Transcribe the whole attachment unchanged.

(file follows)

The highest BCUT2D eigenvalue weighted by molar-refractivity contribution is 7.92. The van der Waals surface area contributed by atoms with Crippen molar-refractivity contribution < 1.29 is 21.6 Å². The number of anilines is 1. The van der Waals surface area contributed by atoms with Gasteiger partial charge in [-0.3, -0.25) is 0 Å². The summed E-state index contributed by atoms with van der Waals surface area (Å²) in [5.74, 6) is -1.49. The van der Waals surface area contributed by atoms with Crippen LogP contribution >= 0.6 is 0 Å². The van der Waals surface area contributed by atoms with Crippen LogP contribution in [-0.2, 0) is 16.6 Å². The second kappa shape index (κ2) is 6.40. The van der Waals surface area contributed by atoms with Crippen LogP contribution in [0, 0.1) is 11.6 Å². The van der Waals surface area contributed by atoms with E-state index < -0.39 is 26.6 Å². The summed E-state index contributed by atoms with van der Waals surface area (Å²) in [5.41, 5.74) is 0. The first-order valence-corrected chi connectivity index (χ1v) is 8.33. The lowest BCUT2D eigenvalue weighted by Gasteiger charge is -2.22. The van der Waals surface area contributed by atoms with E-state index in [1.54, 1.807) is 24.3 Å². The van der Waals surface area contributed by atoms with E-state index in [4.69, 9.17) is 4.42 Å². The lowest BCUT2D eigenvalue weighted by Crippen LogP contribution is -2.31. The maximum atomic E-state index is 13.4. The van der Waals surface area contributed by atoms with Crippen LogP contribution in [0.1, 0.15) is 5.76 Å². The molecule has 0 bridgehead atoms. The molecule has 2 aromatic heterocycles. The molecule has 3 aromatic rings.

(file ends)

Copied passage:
The highest BCUT2D eigenvalue weighted by molar-refractivity contribution is 7.92. The van der Waals surface area contributed by atoms with Crippen molar-refractivity contribution < 1.29 is 21.6 Å². The number of anilines is 1. The van der Waals surface area contributed by atoms with Gasteiger partial charge in [-0.3, -0.25) is 0 Å². The summed E-state index contributed by atoms with van der Waals surface area (Å²) in [5.74, 6) is -1.49. The van der Waals surface area contributed by atoms with Crippen LogP contribution >= 0.6 is 0 Å². The van der Waals surface area contributed by atoms with Crippen LogP contribution in [-0.2, 0) is 16.6 Å². The second kappa shape index (κ2) is 6.40. The van der Waals surface area contributed by atoms with Crippen LogP contribution in [0, 0.1) is 11.6 Å². The van der Waals surface area contributed by atoms with E-state index < -0.39 is 26.6 Å². The summed E-state index contributed by atoms with van der Waals surface area (Å²) in [5.41, 5.74) is 0. The first-order valence-corrected chi connectivity index (χ1v) is 8.33. The lowest BCUT2D eigenvalue weighted by Gasteiger charge is -2.22. The van der Waals surface area contributed by atoms with E-state index in [1.54, 1.807) is 24.3 Å². The van der Waals surface area contributed by atoms with E-state index in [4.69, 9.17) is 4.42 Å². The lowest BCUT2D eigenvalue weighted by Crippen LogP contribution is -2.31. The maximum atomic E-state index is 13.4. The van der Waals surface area contributed by atoms with Crippen LogP contribution in [0.1, 0.15) is 5.76 Å². The molecule has 0 bridgehead atoms. The molecule has 2 aromatic heterocycles. The molecule has 3 aromatic rings.